How the calf's innate immune response affects the development of Mycoplasma bovis pneumonia in beef cattle
The patterns of respiratory disease in beef cattle have changed in the past 15 years. Mycoplasma bovis has emerged as a major cause of pneumonia and arthritis in Ontario feedlot cattle, veal calves and young beef calves. The disease is important because of its frequency (54% of mortalities in Ontario feedlots), economic losses, and the producer frustration and animal welfare issues resulting from chronic pneumonia and arthritis that often responds poorly to therapy. Current vaccines are not effective, and control is based on mass-medication with antibiotics. Most feedlot calves become infected but few develop disease. Lack of progress in more effectively controlling the disease reflects lack of knowledge about how the disease develops, and why only a few infected calves develop disease. Our prior studies (see "Related Research" below) suggest that:
(a) Mycoplasma bovis colonizes the lesions caused by other bacteria, leading to chronic lung damage and pneumonia that is resistant to antibiotics. We suspect that it is the inflammation and/or the lung damage caused by this initial bout of pneumonia, that creates an environment in the lung that promotes growth of Mycoplasma bovis.
(b) Mycoplasma bovis infection doesn’t directly damage lung tissue, but instead directs the calf’s inflammatory response to degrade lipids and proteins important for lung function.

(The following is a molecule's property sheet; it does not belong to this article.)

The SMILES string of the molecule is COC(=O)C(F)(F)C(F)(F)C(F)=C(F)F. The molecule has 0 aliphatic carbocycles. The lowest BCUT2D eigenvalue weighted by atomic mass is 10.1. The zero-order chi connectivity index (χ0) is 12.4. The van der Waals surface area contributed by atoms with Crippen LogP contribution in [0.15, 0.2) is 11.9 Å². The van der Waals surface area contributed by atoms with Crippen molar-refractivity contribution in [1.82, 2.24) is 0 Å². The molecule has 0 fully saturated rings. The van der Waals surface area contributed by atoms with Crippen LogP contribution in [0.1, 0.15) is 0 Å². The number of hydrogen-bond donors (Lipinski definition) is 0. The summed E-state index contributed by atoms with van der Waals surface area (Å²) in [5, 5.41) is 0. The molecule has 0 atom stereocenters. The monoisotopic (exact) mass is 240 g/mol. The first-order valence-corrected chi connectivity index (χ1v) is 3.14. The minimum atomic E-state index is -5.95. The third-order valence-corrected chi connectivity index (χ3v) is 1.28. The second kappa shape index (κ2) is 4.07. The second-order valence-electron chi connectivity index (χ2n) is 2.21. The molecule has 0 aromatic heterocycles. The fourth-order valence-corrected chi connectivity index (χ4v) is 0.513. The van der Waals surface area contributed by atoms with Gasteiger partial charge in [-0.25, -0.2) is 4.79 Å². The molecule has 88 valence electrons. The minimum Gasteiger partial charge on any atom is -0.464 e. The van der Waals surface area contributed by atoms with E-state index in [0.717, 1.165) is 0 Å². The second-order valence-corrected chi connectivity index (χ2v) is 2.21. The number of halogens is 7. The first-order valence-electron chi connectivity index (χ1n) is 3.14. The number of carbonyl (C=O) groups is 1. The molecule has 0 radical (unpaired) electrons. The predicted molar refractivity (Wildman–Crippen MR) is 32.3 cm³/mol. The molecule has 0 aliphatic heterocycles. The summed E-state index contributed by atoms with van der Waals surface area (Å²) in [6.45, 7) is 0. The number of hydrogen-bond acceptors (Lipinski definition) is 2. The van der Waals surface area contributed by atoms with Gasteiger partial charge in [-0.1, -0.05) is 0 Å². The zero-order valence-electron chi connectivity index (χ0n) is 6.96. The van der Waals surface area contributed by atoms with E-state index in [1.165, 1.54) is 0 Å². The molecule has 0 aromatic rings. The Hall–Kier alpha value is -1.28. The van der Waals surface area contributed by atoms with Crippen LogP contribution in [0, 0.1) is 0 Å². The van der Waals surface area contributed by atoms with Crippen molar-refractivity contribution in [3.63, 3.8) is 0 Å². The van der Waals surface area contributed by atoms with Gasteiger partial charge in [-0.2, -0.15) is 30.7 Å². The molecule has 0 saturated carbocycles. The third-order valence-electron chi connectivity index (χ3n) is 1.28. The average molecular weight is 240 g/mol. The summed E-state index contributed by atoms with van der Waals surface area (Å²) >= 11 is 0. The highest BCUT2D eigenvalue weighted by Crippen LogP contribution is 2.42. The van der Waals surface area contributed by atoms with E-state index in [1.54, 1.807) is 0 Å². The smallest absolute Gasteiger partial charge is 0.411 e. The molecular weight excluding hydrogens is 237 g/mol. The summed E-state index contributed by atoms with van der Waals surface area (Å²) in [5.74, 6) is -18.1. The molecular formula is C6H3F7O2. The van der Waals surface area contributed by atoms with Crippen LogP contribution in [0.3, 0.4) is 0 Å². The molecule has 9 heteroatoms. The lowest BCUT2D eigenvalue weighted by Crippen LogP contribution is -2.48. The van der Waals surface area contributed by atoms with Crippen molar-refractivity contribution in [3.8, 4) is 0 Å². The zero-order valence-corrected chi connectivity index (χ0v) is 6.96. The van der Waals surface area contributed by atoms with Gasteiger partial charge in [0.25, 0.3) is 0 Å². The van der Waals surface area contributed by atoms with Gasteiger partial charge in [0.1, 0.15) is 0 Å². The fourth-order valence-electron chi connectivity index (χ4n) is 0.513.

Better understanding of how this disease develops is important for improved methods to prevent and treat the disease.
The specific research objectives are:
1. Determine how Mycoplasma bovis causes damage to the lung.
2. Determine how diseased lung tissue affects the immune response to Mycoplasma bovis infection, and leads to either a protective immune response or to a harmful inflammatory response causing lung damage and disease.
The findings of these studies are expected to be of direct benefit by leading to methods for improved control of this recently emerged and economically important disease. For example, the outcomes of these studies will indicate whether control methods for Mycoplasma bovis pneumonia should emphasize (a) prevention of the initial Mannheimia haemolytica pneumonia such as by preconditioning and metaphylaxis, (b) modifying the inflammatory response and type of innate immune response in the lung such as with already-licensed anti-inflammatory drugs, (c) preventing virus-induced necrosis of lung tissue by vaccination, or (d) minimizing lung necrosis through testing of antioxidants or iNOS inhibitors. Because of the frequency of this disease, its large economic impact, effects on welfare of chronically affected animals, and efforts to limit mass medication with antibiotics for disease prevention, effective methods to control Mycoplasma bovis infection or limit its harmful consequences would be of major benefit to the Ontario beef industry.
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